Forum eyes ‘party lots’
By Benjamin Graham, Jackson Hole, Wyo.
October 20, 2012
County commission candidates agreed Thursday night that conditional use permits are the way to regulate special events on rural land.
But they disagreed on details.
Parties and other special events have been taking place on rural property for years without regulation. Neighbors complain about noise and traffic caused by “party lots.” Some don’t want any commercial uses in traditionally rural and residential areas.
Teton County has been discussing a permit system.
But Democrat candidate Claire Fuller was concerned Thursday at a League of Women Voters forum about consistency in issuing permits.
“I’m worried that it doesn’t provide neighborhoods enough predictability for what could or could not happen,” Fuller said.
Commissioners have been considering allowing owners with at least 70 acres to rent space for parties, weddings and other special events, as long as the event takes place 300 feet from the property line.
That should be increased, Fuller said.
Other candidates wouldn’t commit to specifics.
Republicans Barbara Allen and Paul Perry and Democrat Melissa Turley said they would prefer flexible permit rules and case-by-case review.
“If a certain site needs more setbacks, that can be required” in an individual permit, Turley said.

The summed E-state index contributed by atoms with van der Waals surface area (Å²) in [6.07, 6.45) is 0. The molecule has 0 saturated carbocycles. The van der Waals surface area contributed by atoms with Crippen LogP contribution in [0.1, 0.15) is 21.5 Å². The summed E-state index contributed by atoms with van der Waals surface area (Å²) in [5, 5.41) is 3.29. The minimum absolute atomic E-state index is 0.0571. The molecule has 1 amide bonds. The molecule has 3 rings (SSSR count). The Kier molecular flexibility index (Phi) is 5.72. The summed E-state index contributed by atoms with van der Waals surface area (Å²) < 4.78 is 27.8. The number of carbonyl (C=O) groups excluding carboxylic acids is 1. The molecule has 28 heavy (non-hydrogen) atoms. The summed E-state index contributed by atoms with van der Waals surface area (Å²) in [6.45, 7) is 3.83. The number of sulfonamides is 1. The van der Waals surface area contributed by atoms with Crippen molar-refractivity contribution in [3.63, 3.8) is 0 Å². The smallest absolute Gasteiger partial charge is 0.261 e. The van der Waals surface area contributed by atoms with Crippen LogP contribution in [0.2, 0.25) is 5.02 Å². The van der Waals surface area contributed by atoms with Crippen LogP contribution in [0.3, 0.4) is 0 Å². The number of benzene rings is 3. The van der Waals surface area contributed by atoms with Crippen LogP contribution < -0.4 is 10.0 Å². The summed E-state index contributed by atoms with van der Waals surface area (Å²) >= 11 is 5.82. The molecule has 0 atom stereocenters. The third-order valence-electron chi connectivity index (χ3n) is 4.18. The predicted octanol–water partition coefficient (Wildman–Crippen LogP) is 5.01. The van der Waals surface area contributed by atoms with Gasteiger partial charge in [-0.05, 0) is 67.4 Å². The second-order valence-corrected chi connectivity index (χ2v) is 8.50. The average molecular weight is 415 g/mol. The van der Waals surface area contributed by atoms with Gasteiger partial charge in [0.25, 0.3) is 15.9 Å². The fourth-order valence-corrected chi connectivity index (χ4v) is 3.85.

By requiring conditional use permits, commissioners will be able to take into account road access and property location, Allen said Thursday.
Allen said she is “a big fan of consistent zoning expectations,” but she noted that in this case, it would be difficult to make one rule.
“These properties are so dissimilar, to make one land development regulation that fits all, it doesn’t work,” she said.
Allen wouldn’t say what size or location she thought would be appropriate, and said she would prefer a case-by-case review by commissioners.
Weddings and other events are important because they bring a lot of business to Teton County’s economy, she said.
Perry, the only incumbent in the race, agreed.
“You can have a site right next to a forest or river that’s going to be totally different if you’re in a housing zone,” Perry said.
Fuller said there are good locations in the county for special events. But she disagreed with the idea that allowing property owners to host events can be tied to preserving open space, a suggestion of county planners.
As people begin hosting more events, they’re going to increase infrastructure for those events, Fuller said.
The extra income from allowing events would help keep ranches afloat and preserve open space, Turley said.
“The goal of this is to prevent these large tracts of land from subdividing,” she said.